Warnings of a coup against the Labour leader were seriously irresponsibleby Shashank Joshi / September 21, 2015 / Leave a comment
If Chris Mullin’s A Very British Coup has not already leapt up the sales charts in these Corbynite times, this weekend’s Sunday Times might make it happen. Deep in a story on splits in Jeremy Corbyn’s cabinet over Syria, a senior serving general was quoted as threatening “mass resignations at all levels” should Corbyn be elected Prime Minister, “an event which would effectively be a mutiny.” The general—who seems to have spent a week too long on exercises in Egypt, Pakistan, or Thailand—goes on to add: “the Army just wouldn’t stand for it. The general staff would not allow a Prime Minister to jeopardise the security of this country.” Lest he be confused for advocating only above-board means, he quickly clarifies, “I think people would use whatever means possible, fair or foul to prevent that. You can’t put a maverick in charge of a country’s security.”
These extraordinary remarks clearly reflect a broad sense of disgust in the armed forces, not least with Corbyn’s association with endorsements of attacks on British soldiers in Iraq and his shadow chancellor’s praise for the IRA (recanted last week). While this frustration is understandable, the general’s ravings are not. The prospect of an actual coup is even more improbable than Corbyn ever making it to Downing Street in the first place. Despite his reference to “foul” means, the general wasn’t dreaming of Paras on Parliament Square and tanks rolling down Whitehall (and not just because we’re down to a single tank regiment).
But civilian supremacy and military subordination is about much more than the absence of coups. As the political scientist Peter Feaver put it in an important academic work, military disobedience can include “unauthorized public protest, leaks, or appeals to other political actors” or “efforts to undermine a policy through bureaucratic foot-dragging.” There are plenty of realistic steps a recalcitrant army can take well short of seizing office that nevertheless do not pass a constitutional smell test.
At least since the end of the 17th Century, Britain—unlike many other European nations—has not had to give much thought to its civil-military arrangements. Our armies were small, operated mostly overseas, and we enjoyed exceptional political stability. In 1914, a half-mutiny occurred at Curragh in Ireland and eight years later General Carrington refused the cabinet’s orders to deliver an ultimatum to Turkey, but it wasn’t until Harold Wilson’s tenure in the 1970s, during a period of political and economic turmoil, that more serious concerns emerged.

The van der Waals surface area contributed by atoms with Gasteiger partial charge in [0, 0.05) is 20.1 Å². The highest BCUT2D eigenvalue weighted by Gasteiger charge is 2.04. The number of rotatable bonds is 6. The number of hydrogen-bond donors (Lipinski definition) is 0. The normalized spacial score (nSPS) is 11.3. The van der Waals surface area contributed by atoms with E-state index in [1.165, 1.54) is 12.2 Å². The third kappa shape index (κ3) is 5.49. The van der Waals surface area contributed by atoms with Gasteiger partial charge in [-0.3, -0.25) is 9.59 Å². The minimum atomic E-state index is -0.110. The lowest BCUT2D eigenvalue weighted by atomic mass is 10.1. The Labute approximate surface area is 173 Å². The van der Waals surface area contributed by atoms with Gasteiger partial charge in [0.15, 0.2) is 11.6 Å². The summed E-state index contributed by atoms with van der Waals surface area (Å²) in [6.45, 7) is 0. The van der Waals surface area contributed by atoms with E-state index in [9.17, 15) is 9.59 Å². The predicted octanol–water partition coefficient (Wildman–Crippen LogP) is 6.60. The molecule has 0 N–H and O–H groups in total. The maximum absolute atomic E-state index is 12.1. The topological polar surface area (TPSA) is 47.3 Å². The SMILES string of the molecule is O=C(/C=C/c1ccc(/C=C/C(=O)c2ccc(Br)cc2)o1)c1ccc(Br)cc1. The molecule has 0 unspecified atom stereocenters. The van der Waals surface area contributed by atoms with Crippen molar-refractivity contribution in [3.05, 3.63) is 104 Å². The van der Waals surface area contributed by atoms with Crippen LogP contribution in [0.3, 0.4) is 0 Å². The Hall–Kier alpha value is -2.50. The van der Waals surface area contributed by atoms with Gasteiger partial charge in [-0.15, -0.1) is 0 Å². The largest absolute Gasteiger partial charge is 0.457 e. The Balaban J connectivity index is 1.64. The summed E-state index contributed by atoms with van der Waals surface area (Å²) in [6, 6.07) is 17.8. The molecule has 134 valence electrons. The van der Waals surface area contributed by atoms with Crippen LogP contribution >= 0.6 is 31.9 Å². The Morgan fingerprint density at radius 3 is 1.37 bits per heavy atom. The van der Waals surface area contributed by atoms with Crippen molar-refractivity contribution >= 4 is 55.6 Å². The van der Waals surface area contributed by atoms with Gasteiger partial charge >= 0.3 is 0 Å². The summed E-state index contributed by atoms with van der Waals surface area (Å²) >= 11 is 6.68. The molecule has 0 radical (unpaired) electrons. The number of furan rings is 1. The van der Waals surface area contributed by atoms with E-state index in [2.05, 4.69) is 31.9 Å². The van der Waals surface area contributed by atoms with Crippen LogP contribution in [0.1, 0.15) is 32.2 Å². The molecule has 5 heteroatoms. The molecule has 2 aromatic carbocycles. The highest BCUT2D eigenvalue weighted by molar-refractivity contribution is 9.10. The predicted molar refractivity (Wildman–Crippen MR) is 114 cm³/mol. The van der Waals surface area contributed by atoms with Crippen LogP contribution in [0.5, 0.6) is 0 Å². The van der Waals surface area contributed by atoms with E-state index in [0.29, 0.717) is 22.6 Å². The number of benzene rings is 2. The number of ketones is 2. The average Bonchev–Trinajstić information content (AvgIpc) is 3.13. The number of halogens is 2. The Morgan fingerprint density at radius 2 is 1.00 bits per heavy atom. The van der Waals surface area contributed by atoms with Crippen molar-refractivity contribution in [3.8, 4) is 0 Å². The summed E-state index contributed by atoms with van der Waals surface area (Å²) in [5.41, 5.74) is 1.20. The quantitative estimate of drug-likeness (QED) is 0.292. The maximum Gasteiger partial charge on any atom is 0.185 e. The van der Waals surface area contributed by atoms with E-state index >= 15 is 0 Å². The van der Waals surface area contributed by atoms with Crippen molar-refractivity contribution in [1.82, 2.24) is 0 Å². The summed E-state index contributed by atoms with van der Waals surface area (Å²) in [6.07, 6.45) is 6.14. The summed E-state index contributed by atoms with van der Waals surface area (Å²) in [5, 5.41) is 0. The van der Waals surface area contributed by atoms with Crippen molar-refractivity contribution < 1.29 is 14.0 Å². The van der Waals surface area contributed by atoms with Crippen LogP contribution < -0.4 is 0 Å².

“If by the summer of 1974 talk of a coup came to be considered even faintly significant,” wrote academic Adam Roberts in a 1977 study, “it was because a number of people on the right or in the centre had actually said that some kind of military takeover might occur.” Roberts himself had been forced to write a column in The Times, in 1974, titled “Why a coup in Britain is not a serious prospect.” The question of a plot against Harold Wilson has been feverishly debated over the past 40 years. It was gently rubbished by Christopher Andrew in his authorised history of MI5 but others, and not just of the far left, have insisted, quite reasonably, that questions remain unanswered. At least some of the revelations since that time—the presence of an MI5 file on Wilson, the organisation’s bugging of Downing Street and the Cabinet Rooms in the decade before 1977, and testimony from the Cabinet Secretary Lord Hunt—warn against any complacency about subversion of elected leaders.
Despite these historical blips, Britain is fortunate to have the civil-military institutions it does. France faced serious civil-military crises as late as the 1960s, and other democracies, like Japan and India, feel obliged to place their officers under far greater constraints. The last 14 years have certainly shown up problems in Britain too. Senior officers have frequently expressed frustration with politicians’ lack of strategic thinking and unwillingness to equip forces sent into harm’s way, while civilians have demanded a dignified silence. But all this has taken place in a framework of basic trust. Like many dogs that don’t bark, we don’t give this much attention.
But ill-judged comments like those of the anonymous general, however unrepresentative of the officer corps as a whole, are corrosive in ways that are not always clear at the time. If such interventions are normalised, they will weaken the taboo on the politicisation of the armed forces, a process whose consequences would be felt after Corbyn is long forgotten. If the general cares for his institution at all, he would identify himself and resign.